Welcome to the newest edition of The Why. “Why doesn’t the new Apple watch work right?” you ask? Good question . . . timely-ha!- too. (Besides, it beats answering the question: “Why doesn’t Apple just come out with a vaginal thermometer too?” Actually, they’re working on that. Gals can see if it’s a good time to get knocked up, browse Tinder for an unknowing donor and watch Netflix at the same time.)
The Apple Watch, which officially debuted just last month, is presenting problems for peeps with tattoos. (Pretty sure we told you that you might want to wait before buying one. Still, for those readers who did not take the sage wisdom of your curmudgeonly columnist to heart, let’s find an answer for you.)
As the lovely Hayley Tsukayama of The Washington Post put it: “It’s official: the Apple Watch just doesn’t play well with tattoos. The Apple Watch, like your grandmother, has a problem with your tattoos.”
(It’s a sensor issue. Gotta be.)
Consumer tech tootsie Tsukayama notes that the updated Apple support page posting confirms that “some tattoos” impact the heart rate sensor performance. (See?) It also confirms that “darker, more solid tattoos cause the most interference.”
She says the Apple also “confirms that the problems occur because the light-based technology Apple uses to measure your heart rate. Apple measures blood flow in part by shining green light — which your red blood absorbs — into your wrist. It then calculates your pulse by tracking how much of that light gets absorbed. But, it seems, the light can have problems getting through tattoo ink to get an accurate reading.”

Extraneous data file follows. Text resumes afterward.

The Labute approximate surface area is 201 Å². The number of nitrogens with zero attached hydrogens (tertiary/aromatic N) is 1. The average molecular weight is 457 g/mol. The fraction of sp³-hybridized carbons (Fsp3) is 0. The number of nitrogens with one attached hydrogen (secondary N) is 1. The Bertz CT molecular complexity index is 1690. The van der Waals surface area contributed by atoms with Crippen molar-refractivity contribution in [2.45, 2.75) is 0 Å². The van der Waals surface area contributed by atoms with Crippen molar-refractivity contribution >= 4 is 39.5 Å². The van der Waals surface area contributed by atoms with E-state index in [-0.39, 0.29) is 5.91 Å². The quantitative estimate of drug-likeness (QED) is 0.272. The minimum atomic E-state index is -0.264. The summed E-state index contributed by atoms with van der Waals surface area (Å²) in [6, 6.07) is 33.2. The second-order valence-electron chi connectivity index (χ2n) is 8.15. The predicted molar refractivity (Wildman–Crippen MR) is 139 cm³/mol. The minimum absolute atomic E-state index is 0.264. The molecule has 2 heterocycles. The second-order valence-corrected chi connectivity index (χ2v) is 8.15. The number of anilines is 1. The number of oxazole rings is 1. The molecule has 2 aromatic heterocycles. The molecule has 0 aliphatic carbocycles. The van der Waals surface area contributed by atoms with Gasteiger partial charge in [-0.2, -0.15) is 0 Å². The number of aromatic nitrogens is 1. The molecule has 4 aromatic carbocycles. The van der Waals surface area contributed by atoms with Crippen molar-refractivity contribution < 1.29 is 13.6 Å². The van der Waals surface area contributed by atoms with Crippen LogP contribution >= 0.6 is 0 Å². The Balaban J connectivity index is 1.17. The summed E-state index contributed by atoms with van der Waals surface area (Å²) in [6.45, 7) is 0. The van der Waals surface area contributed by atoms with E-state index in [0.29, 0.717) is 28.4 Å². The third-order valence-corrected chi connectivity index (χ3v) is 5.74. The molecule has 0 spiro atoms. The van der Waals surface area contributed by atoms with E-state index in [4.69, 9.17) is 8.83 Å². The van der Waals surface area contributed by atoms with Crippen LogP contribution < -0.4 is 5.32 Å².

According to customer Michael Lovell who posted a YouTube video about the issue, because of the watch’s vulnerability to tattoo ink, heart rate readings just might be “all over the place.”
It may also constantly ask “for the passcode” because it thinks it has lost “contact with the skin” like when the watch is “being stolen from your wrist.”
Some tech experts had been suggesting months ago that there may be some technical issue with the health-related workings of the watch but apparently at least one of our readers missed our reporting of this concern.
We don’t really need all the experts today though. It’s so simple your grandfather could have clued you in, boys and girls. Dick Tracy didn’t have tattoos. (Google if you must.)
It’s due to a “first year bug”. (Didn’t your Dad ever tell you not to ever blindly buy a “first year” car?)
They didn’t think to test its compatibility (or lack thereof) with tattoo ink, or other temporary or even permanent changes to the user’s skin. Hence, the problem.
Yes, Apple has a “patch” to “fix” things but for what you paid for it—and the supposed selling point of being able to keep track of your fitness stats–is that really satisfactory?
Why doesn’t the new Apple watch work right? Now you know.
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